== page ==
Its outline is rather simple, if bizarre (the British writer George Monbiot recently did a brilliant dissection of it and I am indebted to him for adding to my own understanding): once Israel has occupied the rest of its 'biblical lands,' legions of the anti-Christ will attack it, triggering a final showdown in the valley of Armageddon. As the Jews who have not been converted are burned, the messiah will return for the rapture. True believers will be lifted out of their clothes and transported to heaven, where, seated next to the right hand of God, they will watch their political and religious opponents suffer plagues of boils, sores, locusts, and frogs during the several years of tribulation that follow.

I'm not making this up. Like Monbiot, I've read the literature. I've reported on these people, following some of them from Texas to the West Bank. They are sincere, serious, and polite as they tell you they feel called to help bring the rapture on as fulfillment of biblical prophecy. That's why they have declared solidarity with Israel and the Jewish settlements and backed up their support with money and volunteers. It's why the invasion of Iraq for them was a warm-up act, predicted in the Book of Revelation where four angels 'which are bound in the great river Euphrates will be released to slay the third part of man.' A war with Islam in the Middle East is not something to be feared but welcomed - an essential conflagration on the road to redemption. The last time I Googled it, the rapture index stood at 144-just one point below the critical threshold when the whole thing will blow, the son of God will return, the righteous will enter heaven, and sinners will be condemned to eternal hellfire.

So what does this mean for public policy and the environment? Go to Grist to read a remarkable work of reporting by the journalist, Glenn Scherer - 'the road to environmental apocalypse. Read it and you will see how millions of Christian fundamentalists may believe that environmental destruction is not only to be disregarded but actually welcomed - even hastened - as a sign of the coming apocalypse.

As Grist makes clear, we're not talking about a handful of fringe lawmakers who hold or are beholden to these beliefs. Nearly half the U.S. Congress before the recent election - 231 legislators in total - more since the election - are backed by the religious right. Forty-five senators and 186 members of the 108th congress earned 80 to 100 percent approval ratings from the three most influential Christian right advocacy groups. They include Senate Majority Leader Bill Frist, Assistant Majority Leader Mitch McConnell, Conference Chair Rick Santorum of Pennsylvania, Policy Chair Jon Kyl of Arizona, House Speaker Dennis Hastert, and Majority Whip Roy Blunt. The only Democrat to score 100 percent with the Christian coalition was Senator Zell Miller of Georgia, who recently quoted from the biblical book of Amos on the senate floor: "the days will come, sayeth the Lord God, that i will send a famine in the land.' He seemed to be relishing the thought.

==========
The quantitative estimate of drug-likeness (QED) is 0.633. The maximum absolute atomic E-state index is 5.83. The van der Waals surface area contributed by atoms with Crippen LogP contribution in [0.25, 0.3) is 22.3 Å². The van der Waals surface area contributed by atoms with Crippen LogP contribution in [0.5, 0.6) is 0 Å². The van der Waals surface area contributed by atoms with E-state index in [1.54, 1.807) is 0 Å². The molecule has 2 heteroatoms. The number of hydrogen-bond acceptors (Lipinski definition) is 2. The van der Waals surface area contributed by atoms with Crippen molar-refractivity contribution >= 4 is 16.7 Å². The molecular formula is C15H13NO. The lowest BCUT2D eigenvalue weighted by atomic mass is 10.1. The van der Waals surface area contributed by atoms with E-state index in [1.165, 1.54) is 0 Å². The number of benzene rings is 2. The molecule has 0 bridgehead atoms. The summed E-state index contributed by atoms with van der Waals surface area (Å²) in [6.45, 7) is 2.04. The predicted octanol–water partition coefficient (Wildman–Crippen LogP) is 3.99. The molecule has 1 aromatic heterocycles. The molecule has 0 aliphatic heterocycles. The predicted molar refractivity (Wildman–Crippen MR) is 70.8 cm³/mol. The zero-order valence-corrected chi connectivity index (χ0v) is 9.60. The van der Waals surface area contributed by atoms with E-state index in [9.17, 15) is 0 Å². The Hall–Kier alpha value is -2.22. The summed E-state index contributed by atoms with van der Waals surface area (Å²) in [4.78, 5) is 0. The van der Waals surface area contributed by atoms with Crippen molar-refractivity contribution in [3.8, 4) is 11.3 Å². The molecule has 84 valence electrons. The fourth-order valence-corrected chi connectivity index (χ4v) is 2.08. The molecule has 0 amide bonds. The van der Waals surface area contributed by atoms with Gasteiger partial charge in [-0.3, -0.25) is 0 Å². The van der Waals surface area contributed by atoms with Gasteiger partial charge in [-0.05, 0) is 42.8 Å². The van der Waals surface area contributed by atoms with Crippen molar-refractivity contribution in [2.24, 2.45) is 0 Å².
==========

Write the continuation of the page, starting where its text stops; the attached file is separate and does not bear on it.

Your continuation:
And why not? There's a constituency for it. A 2002 TIME/CNN poll found that 59 percent of Americans believe that the prophecies found in the Book of Revelation are going to come true. Nearly one-quarter think the Bible predicted the 9/11 attacks. Drive across the country with your radio tuned to the more than 1,600 Christian radio stations or in the motel turn some of the 250 Christian TV stations and you can hear some of this end-time gospel. And you will come to understand why people under the spell of such potent prophecies cannot be expected, as Grist puts it, "to worry about the environment. Why care about the earth when the droughts, floods, famine and pestilence brought by ecological collapse are signs of the apocalypse foretold in the Bible? Why care about global climate change when you and yours will be rescued in the rapture? And why care about converting from oil to solar when the same God who performed the miracle of the loaves and fishes can whip up a few billion barrels of light crude with a word?"
Because these people believe that until Christ does return, the lord will provide. One of their texts is a high school history book, America's Providential History. You'll find there these words: "the secular or socialist has a limited resource mentality and views the world as a pie…that needs to be cut up so everyone can get a piece.' however, "[t]he Christian knows that the potential in God is unlimited and that there is no shortage of resources in God's earth……while many secularists view the world as overpopulated, Christians know that God has made the earth sufficiently large with plenty of resources to accommodate all of the people." No wonder Karl Rove goes around the White House whistling that militant hymn, "Onward Christian Soldiers." He turned out millions of the foot soldiers on November 2, including many who have made the apocalypse a powerful driving force in modern American politics.

I can see in the look on your faces just how had it is for the journalist to report a story like this with any credibility. So let me put it on a personal level. I myself don't know how to be in this world without expecting a confident future and getting up every morning to do what I can to bring it about. So I have always been an optimist. Now, however, I think of my friend on Wall Street whom I once asked: "What do you think of the market?" "I'm optimistic," he answered. "Then why do you look so worried?" And he answered: "Because I am not sure my optimism is justified."